SP473      Half Unit
Policing, Security and Globalisation

This information is for the 2023/24 session.

Teacher responsible

Prof Tim Newburn 

Dr Johann Koehler 


This course is available on the MSc in Criminal Justice Policy, MSc in International Social and Public Policy, MSc in International Social and Public Policy (Development), MSc in International Social and Public Policy (Education), MSc in International Social and Public Policy (LSE and Fudan), MSc in International Social and Public Policy (Migration), MSc in International Social and Public Policy (Non-Governmental Organisations) and MSc in International Social and Public Policy (Research). This course is available as an outside option to students on other programmes where regulations permit.

All Social Policy Courses are ‘Controlled Access’. Please see the link below for further details on the allocation process.



Some familiarity with sociology and/or criminology would be an advantage, but is not a formal prerequisite. Anyone unfamiliar with criminology can find a full introduction in: Newburn, T. (2017) Criminology, London: Routledge, 3rd Edition

Course content

The sub-discipline of police studies is now well-established and is flourishing. Whilst much traditional policing scholarship focuses on policing within particular societies, increasingly attention is turning to both international and comparative matters. Indeed, the social and economic changes associated with globalisation have affected policing as all else. This course will focus on transnational public and private policing, and on the issues and challenges that globalisation raises: from the policing of transitional societies and emergent democracies, the policing of migration, of public order, through to the study of new social movements seeking radical reform of policing and the provision of security.


All teaching will be in accordance with the LSE Academic Code (https://info.lse.ac.uk/current-students/lse-academic-code) which specifies a "minimum of two hours taught contact time per week when the course is running in the Autumn Term (AT) and/or Winter Term (WT)". Social Policy courses are predominantly taught through a combination of in-person Lectures and In person classes/seminars. Further information will be provided by the Course Convenor in the first lecture of the course.

The course will be delivered in WT.

Formative coursework

Students are invited to prepare two pieces of formative coursework:

- The first piece of formative work will take the form of a short group presentation on 'policing developing democracies' that students will design and deliver before Reading Week.

- The second piece of formative work will take the form of essay outline - in effect an outline answer to the longer summative essay, including a full introductory paragraph. 

Indicative reading

  • Bowling, B. and Sheptycki (2012) Global Policing London: Sage
  • Brodeur, J-P (2010) The Policing Web, New York: OUP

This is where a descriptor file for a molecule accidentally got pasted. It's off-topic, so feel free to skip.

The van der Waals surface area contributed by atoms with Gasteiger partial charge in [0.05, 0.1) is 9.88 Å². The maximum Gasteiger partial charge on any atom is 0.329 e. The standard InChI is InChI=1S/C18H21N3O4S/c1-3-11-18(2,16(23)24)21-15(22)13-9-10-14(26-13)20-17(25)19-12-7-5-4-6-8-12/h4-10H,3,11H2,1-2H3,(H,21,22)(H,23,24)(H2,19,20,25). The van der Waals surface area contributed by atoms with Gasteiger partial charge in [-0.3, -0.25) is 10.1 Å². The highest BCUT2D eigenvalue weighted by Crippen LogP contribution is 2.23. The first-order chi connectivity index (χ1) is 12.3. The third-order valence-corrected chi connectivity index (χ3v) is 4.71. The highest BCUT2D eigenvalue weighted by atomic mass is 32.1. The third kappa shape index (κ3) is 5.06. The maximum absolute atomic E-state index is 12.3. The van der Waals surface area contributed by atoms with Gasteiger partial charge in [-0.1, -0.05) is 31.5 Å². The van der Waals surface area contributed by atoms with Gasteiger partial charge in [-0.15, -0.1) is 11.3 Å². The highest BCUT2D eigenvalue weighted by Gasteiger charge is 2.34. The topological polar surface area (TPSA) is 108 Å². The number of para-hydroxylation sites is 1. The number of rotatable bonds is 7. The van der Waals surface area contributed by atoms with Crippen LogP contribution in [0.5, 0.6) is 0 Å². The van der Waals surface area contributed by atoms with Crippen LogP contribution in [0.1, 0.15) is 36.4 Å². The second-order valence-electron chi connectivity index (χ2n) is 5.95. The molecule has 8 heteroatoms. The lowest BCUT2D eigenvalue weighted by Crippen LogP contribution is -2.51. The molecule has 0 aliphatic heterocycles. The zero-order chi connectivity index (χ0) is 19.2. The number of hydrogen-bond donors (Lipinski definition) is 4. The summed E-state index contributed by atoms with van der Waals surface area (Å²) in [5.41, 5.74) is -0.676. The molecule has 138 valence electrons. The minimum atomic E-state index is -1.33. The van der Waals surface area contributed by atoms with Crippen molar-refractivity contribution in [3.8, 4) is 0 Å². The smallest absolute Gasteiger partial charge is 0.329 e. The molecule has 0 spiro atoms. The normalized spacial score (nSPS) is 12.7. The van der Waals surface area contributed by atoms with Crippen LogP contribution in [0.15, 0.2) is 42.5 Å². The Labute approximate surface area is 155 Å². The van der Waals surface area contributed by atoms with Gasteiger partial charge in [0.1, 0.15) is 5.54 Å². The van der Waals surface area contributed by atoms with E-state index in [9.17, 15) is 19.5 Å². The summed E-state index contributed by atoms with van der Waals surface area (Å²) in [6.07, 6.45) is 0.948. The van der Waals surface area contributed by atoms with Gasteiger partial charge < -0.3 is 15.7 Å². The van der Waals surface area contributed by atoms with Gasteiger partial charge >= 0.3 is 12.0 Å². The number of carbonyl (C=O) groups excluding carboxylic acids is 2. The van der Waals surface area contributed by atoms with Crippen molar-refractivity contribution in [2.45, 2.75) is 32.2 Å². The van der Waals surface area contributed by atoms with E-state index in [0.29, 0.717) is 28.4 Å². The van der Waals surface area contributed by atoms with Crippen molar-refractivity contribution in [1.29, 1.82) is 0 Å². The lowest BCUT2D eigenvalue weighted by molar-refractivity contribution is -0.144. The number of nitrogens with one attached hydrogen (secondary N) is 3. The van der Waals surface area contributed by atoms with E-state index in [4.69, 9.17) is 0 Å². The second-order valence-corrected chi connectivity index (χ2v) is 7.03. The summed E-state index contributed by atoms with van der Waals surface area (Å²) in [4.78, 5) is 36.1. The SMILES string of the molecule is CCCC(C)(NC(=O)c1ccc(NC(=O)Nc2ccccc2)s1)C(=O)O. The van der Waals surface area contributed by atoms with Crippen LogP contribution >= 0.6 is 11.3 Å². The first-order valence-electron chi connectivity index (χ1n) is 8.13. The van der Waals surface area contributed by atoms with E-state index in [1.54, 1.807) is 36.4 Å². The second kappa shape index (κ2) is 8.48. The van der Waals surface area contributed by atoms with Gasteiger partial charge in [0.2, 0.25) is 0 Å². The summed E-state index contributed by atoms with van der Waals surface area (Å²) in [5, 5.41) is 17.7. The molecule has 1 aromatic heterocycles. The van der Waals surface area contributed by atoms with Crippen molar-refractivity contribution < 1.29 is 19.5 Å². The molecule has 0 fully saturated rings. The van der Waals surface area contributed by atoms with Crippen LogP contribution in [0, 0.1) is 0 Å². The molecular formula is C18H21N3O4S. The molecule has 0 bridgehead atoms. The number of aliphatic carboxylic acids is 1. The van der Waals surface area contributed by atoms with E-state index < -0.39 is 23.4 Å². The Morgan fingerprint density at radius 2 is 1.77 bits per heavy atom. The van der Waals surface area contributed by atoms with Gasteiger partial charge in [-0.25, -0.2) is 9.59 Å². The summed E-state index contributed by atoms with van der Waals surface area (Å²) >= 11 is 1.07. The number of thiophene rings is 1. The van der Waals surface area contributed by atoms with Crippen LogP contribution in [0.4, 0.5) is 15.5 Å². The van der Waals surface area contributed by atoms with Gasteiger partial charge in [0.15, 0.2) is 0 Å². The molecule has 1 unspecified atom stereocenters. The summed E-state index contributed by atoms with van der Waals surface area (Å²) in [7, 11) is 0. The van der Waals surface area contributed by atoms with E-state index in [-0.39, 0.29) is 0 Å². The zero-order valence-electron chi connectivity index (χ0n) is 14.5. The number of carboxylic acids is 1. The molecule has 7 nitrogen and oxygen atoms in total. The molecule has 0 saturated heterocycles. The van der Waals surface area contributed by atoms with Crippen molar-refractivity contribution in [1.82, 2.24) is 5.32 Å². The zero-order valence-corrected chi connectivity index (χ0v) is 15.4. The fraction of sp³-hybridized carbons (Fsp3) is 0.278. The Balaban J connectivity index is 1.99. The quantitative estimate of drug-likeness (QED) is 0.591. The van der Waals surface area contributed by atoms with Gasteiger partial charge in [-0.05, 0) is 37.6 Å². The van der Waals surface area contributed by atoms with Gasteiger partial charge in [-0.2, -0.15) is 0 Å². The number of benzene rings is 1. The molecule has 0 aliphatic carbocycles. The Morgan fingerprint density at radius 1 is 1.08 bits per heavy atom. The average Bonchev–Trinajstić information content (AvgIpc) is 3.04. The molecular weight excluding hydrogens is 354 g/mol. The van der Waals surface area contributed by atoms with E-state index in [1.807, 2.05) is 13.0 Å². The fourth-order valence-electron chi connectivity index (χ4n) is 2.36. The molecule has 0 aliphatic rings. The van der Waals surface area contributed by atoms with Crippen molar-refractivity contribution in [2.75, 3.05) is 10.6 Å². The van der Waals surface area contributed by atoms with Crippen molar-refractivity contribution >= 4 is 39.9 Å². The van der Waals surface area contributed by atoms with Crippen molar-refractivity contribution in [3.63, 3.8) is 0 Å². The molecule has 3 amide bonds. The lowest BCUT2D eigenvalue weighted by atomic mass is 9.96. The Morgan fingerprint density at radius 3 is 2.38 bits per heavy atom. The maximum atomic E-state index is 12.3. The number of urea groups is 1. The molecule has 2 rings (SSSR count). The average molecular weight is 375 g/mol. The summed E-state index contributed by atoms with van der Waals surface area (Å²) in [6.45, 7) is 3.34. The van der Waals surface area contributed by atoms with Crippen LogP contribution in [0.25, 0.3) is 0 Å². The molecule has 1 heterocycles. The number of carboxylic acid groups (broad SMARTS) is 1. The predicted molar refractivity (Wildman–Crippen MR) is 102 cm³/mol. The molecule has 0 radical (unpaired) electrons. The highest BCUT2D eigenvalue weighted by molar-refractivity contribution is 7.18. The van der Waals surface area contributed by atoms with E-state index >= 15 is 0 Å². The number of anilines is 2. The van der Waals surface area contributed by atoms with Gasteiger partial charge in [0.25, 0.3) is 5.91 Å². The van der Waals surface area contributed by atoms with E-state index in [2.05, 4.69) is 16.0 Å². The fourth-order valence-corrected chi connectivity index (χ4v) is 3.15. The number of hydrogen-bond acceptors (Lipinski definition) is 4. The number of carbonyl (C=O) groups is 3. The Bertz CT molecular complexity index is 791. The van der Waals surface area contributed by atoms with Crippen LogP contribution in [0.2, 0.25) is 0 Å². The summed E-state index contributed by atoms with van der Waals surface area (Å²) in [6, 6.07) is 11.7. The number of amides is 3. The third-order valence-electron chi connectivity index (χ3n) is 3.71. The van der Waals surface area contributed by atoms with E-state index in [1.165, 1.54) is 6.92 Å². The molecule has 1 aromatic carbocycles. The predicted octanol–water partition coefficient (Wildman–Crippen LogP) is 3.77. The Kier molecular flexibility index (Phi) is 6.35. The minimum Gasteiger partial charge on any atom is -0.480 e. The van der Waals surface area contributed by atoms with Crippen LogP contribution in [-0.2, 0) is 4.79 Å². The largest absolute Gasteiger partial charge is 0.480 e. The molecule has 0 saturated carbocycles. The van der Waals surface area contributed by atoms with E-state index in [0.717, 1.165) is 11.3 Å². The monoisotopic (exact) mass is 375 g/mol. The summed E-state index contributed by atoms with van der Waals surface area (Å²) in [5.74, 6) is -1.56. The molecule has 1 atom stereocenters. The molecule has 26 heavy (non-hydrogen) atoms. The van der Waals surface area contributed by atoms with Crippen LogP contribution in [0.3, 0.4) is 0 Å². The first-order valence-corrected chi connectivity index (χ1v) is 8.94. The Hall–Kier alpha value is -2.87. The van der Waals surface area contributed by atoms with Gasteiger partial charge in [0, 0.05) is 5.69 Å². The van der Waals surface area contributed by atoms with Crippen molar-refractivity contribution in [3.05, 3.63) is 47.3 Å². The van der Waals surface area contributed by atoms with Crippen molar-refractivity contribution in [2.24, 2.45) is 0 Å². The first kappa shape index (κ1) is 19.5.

• Goff, P.A. (2021) Perspectives on policing, Annual Review of Criminology,54, 27-32
  • Lum, C. (2021) Perspectives on policing, Annual Review of Criminology,54, 19-25
  • Newburn, T. (ed) (2008) Handbook of Policing, Second Edition, Cullompton: Willan (in process of updating)
  • Newburn, T. (ed) (2004) Policing: Key Readings, Cullompton: Willan
  • Reiner, R. (2010) The Politics of the Police, Fourth Edition, Oxford: Oxford University Press (new edition in 2017/18)

Additional Reading:

  • Andreas, P. and Nadelmann, E. (2006) Policing the Globe: Criminalization and crime control in international relations, New York: OUP
  • Johnston, L. (2006) Transnational security governance, in Wood, J. and Dupont, B. (eds) Democracy, Society and the Governance of Security, Cambridge: CUP
  • Nadelmann, E.  (1993) Cops across borders: the internationalisation of US law enforcement. Pennsylvania State University Press
  • Reiner, R. (1992/2004) Policing a postmodern society, in Newburn, T. (ed) Policing: Key Readings, Cullompton: Willan
  • O’Malley, P. (1997/2004) Policing, politics and postmodernity, in Newburn, T. (ed) Policing: Key Readings, Cullompton: Willa
  • Sheptycki, J. (1995) ‘Transnational policing and the makings of a postmodern state’. British Journal of Criminology,  35:613-35
  • Sheptycki, J. (1998). ‘Policing, postermodernism and transnationalisation’. British Journal of Criminology.  38: 485-503
  • Sheptycki, J (ed.) (2000) Issues in Transnational Policing. London: Routledge


Essay (80%) and coursework (20%).

Essay (80%) & Coursework (20%, either as a group presentation or a 1,000-word book review)

Student performance results

(2019/20 - 2021/22 combined)

Classification % of students
Distinction 37.1
Merit 54.6
Pass 8.2
Fail 0

Key facts

Department: Social Policy

Total students 2022/23: 35

Average class size 2022/23: 17

Controlled access 2022/23: Yes

Lecture capture used 2022/23: Yes (MT)

Value: Half Unit

Guidelines for interpreting course guide information

Course selection videos

Some departments have produced short videos to introduce their courses. Please refer to the course selection videos index page for further information.

Personal development skills

  • Problem solving
  • Communication